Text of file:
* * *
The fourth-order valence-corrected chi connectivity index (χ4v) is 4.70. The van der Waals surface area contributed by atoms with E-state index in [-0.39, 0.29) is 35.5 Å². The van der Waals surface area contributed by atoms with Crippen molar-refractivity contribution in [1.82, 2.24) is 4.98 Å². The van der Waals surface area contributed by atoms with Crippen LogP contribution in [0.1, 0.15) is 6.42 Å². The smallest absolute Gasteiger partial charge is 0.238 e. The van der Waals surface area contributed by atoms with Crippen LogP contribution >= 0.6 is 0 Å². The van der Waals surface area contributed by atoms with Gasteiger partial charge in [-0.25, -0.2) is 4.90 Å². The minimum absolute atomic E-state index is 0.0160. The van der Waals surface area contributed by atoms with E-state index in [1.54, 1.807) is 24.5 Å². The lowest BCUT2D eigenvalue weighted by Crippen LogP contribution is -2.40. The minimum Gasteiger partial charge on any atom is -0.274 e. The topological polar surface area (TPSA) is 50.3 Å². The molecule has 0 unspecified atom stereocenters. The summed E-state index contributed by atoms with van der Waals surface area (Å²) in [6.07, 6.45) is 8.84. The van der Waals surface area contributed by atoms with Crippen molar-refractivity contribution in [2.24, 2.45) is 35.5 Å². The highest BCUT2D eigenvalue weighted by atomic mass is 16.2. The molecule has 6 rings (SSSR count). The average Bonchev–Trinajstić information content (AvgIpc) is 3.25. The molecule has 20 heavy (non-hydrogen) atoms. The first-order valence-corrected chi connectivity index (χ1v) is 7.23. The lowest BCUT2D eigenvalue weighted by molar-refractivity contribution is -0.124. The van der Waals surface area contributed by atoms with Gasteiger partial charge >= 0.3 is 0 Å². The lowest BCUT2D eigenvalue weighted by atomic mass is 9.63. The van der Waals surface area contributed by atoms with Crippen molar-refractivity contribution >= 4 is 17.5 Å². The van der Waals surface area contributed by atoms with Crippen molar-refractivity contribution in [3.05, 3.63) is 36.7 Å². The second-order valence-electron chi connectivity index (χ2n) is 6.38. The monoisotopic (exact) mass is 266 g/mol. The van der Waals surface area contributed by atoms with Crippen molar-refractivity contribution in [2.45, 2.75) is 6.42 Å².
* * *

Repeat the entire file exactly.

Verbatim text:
The fourth-order valence-corrected chi connectivity index (χ4v) is 4.70. The van der Waals surface area contributed by atoms with E-state index in [-0.39, 0.29) is 35.5 Å². The van der Waals surface area contributed by atoms with Crippen molar-refractivity contribution in [1.82, 2.24) is 4.98 Å². The van der Waals surface area contributed by atoms with Crippen LogP contribution in [0.1, 0.15) is 6.42 Å². The smallest absolute Gasteiger partial charge is 0.238 e. The van der Waals surface area contributed by atoms with Crippen LogP contribution >= 0.6 is 0 Å². The van der Waals surface area contributed by atoms with Gasteiger partial charge in [-0.25, -0.2) is 4.90 Å². The minimum absolute atomic E-state index is 0.0160. The van der Waals surface area contributed by atoms with E-state index in [1.54, 1.807) is 24.5 Å². The lowest BCUT2D eigenvalue weighted by Crippen LogP contribution is -2.40. The minimum Gasteiger partial charge on any atom is -0.274 e. The topological polar surface area (TPSA) is 50.3 Å². The molecule has 0 unspecified atom stereocenters. The summed E-state index contributed by atoms with van der Waals surface area (Å²) in [6.07, 6.45) is 8.84. The van der Waals surface area contributed by atoms with Crippen molar-refractivity contribution in [2.24, 2.45) is 35.5 Å². The highest BCUT2D eigenvalue weighted by atomic mass is 16.2. The molecule has 6 rings (SSSR count). The average Bonchev–Trinajstić information content (AvgIpc) is 3.25. The molecule has 20 heavy (non-hydrogen) atoms. The first-order valence-corrected chi connectivity index (χ1v) is 7.23. The lowest BCUT2D eigenvalue weighted by molar-refractivity contribution is -0.124. The van der Waals surface area contributed by atoms with Gasteiger partial charge >= 0.3 is 0 Å². The lowest BCUT2D eigenvalue weighted by atomic mass is 9.63. The van der Waals surface area contributed by atoms with Crippen molar-refractivity contribution >= 4 is 17.5 Å². The van der Waals surface area contributed by atoms with Crippen molar-refractivity contribution in [3.05, 3.63) is 36.7 Å². The second-order valence-electron chi connectivity index (χ2n) is 6.38. The monoisotopic (exact) mass is 266 g/mol. The van der Waals surface area contributed by atoms with Crippen molar-refractivity contribution in [2.45, 2.75) is 6.42 Å².